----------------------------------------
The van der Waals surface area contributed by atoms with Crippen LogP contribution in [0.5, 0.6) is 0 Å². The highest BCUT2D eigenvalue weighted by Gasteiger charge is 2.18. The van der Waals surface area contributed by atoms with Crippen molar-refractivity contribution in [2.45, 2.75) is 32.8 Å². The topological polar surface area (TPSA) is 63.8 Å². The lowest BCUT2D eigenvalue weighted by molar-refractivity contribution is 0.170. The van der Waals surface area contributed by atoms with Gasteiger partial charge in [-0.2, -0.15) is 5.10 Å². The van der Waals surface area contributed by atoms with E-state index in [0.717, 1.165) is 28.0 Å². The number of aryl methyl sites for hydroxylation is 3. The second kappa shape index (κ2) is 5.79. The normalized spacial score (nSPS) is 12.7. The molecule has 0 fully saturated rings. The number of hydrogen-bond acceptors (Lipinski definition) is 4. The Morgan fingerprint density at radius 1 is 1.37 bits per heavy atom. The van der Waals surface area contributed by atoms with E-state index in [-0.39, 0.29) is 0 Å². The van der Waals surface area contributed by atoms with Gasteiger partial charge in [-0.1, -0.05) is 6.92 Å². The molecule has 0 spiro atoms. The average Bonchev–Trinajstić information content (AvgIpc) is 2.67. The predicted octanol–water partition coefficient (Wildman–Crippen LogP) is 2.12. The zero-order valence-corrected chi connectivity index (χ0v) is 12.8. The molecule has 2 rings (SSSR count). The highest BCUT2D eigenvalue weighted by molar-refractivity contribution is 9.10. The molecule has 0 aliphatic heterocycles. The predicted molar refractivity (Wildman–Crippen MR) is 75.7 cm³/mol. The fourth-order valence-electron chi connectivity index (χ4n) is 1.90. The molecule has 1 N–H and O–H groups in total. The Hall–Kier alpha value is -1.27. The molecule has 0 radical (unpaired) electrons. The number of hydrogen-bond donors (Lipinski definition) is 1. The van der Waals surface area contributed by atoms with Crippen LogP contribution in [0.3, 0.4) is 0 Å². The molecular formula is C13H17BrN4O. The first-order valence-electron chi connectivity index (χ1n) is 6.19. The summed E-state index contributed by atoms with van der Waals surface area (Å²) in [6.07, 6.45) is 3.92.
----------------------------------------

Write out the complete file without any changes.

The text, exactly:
The van der Waals surface area contributed by atoms with Crippen LogP contribution in [0.5, 0.6) is 0 Å². The highest BCUT2D eigenvalue weighted by Gasteiger charge is 2.18. The van der Waals surface area contributed by atoms with Crippen molar-refractivity contribution in [2.45, 2.75) is 32.8 Å². The topological polar surface area (TPSA) is 63.8 Å². The lowest BCUT2D eigenvalue weighted by molar-refractivity contribution is 0.170. The van der Waals surface area contributed by atoms with Gasteiger partial charge in [-0.2, -0.15) is 5.10 Å². The van der Waals surface area contributed by atoms with E-state index in [0.717, 1.165) is 28.0 Å². The number of aryl methyl sites for hydroxylation is 3. The second kappa shape index (κ2) is 5.79. The normalized spacial score (nSPS) is 12.7. The molecule has 0 fully saturated rings. The number of hydrogen-bond acceptors (Lipinski definition) is 4. The Morgan fingerprint density at radius 1 is 1.37 bits per heavy atom. The van der Waals surface area contributed by atoms with E-state index in [-0.39, 0.29) is 0 Å². The van der Waals surface area contributed by atoms with Gasteiger partial charge in [-0.1, -0.05) is 6.92 Å². The molecule has 0 spiro atoms. The average Bonchev–Trinajstić information content (AvgIpc) is 2.67. The predicted octanol–water partition coefficient (Wildman–Crippen LogP) is 2.12. The zero-order valence-corrected chi connectivity index (χ0v) is 12.8. The molecule has 2 rings (SSSR count). The highest BCUT2D eigenvalue weighted by molar-refractivity contribution is 9.10. The molecule has 0 aliphatic heterocycles. The predicted molar refractivity (Wildman–Crippen MR) is 75.7 cm³/mol. The fourth-order valence-electron chi connectivity index (χ4n) is 1.90. The molecule has 1 N–H and O–H groups in total. The Hall–Kier alpha value is -1.27. The molecule has 0 radical (unpaired) electrons. The number of hydrogen-bond donors (Lipinski definition) is 1. The van der Waals surface area contributed by atoms with Crippen LogP contribution in [0.3, 0.4) is 0 Å². The molecular formula is C13H17BrN4O. The first-order valence-electron chi connectivity index (χ1n) is 6.19. The summed E-state index contributed by atoms with van der Waals surface area (Å²) in [6.07, 6.45) is 3.92.